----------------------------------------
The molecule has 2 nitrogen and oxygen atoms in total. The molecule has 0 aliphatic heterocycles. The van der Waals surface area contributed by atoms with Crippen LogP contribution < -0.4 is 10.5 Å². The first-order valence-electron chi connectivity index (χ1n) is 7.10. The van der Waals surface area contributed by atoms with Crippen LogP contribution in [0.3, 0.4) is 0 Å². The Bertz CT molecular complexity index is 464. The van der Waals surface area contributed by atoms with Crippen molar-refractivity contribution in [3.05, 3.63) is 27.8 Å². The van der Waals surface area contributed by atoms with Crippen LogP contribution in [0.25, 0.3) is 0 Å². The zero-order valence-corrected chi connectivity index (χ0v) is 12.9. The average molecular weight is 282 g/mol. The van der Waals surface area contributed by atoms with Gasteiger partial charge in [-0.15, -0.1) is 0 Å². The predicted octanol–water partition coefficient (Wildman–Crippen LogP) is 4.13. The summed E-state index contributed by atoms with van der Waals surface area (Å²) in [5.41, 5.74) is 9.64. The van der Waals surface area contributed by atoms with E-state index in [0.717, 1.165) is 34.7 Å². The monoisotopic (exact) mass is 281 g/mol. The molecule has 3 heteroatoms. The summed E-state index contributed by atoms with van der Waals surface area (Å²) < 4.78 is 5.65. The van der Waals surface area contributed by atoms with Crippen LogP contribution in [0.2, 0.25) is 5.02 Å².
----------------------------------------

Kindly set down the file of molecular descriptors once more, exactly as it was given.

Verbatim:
The molecule has 2 nitrogen and oxygen atoms in total. The molecule has 0 aliphatic heterocycles. The van der Waals surface area contributed by atoms with Crippen LogP contribution < -0.4 is 10.5 Å². The first-order valence-electron chi connectivity index (χ1n) is 7.10. The van der Waals surface area contributed by atoms with Crippen LogP contribution in [0.3, 0.4) is 0 Å². The Bertz CT molecular complexity index is 464. The van der Waals surface area contributed by atoms with Crippen molar-refractivity contribution in [3.05, 3.63) is 27.8 Å². The van der Waals surface area contributed by atoms with Crippen LogP contribution in [0.25, 0.3) is 0 Å². The zero-order valence-corrected chi connectivity index (χ0v) is 12.9. The average molecular weight is 282 g/mol. The van der Waals surface area contributed by atoms with Gasteiger partial charge in [-0.15, -0.1) is 0 Å². The predicted octanol–water partition coefficient (Wildman–Crippen LogP) is 4.13. The summed E-state index contributed by atoms with van der Waals surface area (Å²) in [5.41, 5.74) is 9.64. The van der Waals surface area contributed by atoms with E-state index in [0.717, 1.165) is 34.7 Å². The monoisotopic (exact) mass is 281 g/mol. The molecule has 3 heteroatoms. The summed E-state index contributed by atoms with van der Waals surface area (Å²) < 4.78 is 5.65. The van der Waals surface area contributed by atoms with Crippen LogP contribution in [0.2, 0.25) is 5.02 Å².